akashat patitam toyam yatha gachhati sagaram
sarvadeva namaskarah keshavam pratigachhatti
(=Just as the rainwater falling from the sky reaches the ocean so too the prayer addressed to different gods reaches Keshava the Ultimate Reality).

            The above pre-Christian verses from the sacred Hindu scriptures express the tolerant and inclusivistic ethos of Hinduism. If the stone edict of Emperor Ashoka, given below, shows his magnanimity and inclusivism, it is because he had inherited it from the Hindu ethos of his ancestors:

The Beloved of the God… honors members of all sects, whether ascetic or householders, by gifts and various honors. But they do not consider gifts and honors as important as the furtherance of the essential message of all sects. This essential message varies from sect to sect, but it has one common basis, that one should so control one’s tongue as not to honor one’s own sect or disparage another’s on the wrong occasions; for on certain occasions one should do so only mildly, and indeed on other occasions one should honor other men’s sects. By doing this one strengthens one’s own sect and helps the others, while by doing otherwise one harms one’s own sect and does a disservice to the others. Whoever honors his own sect and disparages another man’s… does his own sect the greatest harm[10].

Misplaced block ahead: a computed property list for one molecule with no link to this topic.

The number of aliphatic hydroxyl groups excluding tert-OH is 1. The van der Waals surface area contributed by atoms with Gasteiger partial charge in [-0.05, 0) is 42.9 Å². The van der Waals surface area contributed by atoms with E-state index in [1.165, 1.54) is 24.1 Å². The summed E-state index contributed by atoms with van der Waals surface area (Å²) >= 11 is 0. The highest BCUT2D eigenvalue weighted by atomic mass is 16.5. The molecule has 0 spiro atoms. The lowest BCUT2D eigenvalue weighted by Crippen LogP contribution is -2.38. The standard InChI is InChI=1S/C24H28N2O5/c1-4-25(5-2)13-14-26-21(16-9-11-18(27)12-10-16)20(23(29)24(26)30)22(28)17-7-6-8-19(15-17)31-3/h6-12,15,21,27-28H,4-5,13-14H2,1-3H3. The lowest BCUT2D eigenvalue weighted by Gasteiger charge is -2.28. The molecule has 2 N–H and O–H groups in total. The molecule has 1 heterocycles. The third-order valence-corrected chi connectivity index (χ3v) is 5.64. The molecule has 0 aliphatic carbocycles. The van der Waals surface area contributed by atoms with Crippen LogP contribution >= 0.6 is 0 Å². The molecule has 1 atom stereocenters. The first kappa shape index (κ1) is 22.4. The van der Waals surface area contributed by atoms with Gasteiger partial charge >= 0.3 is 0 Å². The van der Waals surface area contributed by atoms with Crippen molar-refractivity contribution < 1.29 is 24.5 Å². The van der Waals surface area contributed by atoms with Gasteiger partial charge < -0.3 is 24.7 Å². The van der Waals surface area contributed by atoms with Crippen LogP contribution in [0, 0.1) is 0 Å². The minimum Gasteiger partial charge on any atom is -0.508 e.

Like Ashoka a number of Indian Kings like Harshvardhana, Cheraman Perumal and Shivaji Maharaj kept up this tolerance during their reign. If the great Muslim Emperor Akbar was tolerant towards other religions and if he founded the religion Din-I-Ilahi with openness to all the religions, it must have been due to the influence of his Hindu wives and friends.

(iii) The Islamic Ethos

            According to Donald Smith there is nothing in Islam which could advocate secularism. He says:

“The Muslims and the Sikhs have little in their respective traditions which lends positive support to the concept of secularism, yet they will strengthen Indian – Secularism chiefly by guarding the rights of their respective communities… Both the Muslims and the Sikhs have strongly theocentric elements in their traditions, and secularism does not have much inherent appeal, apart from their minority status”[11].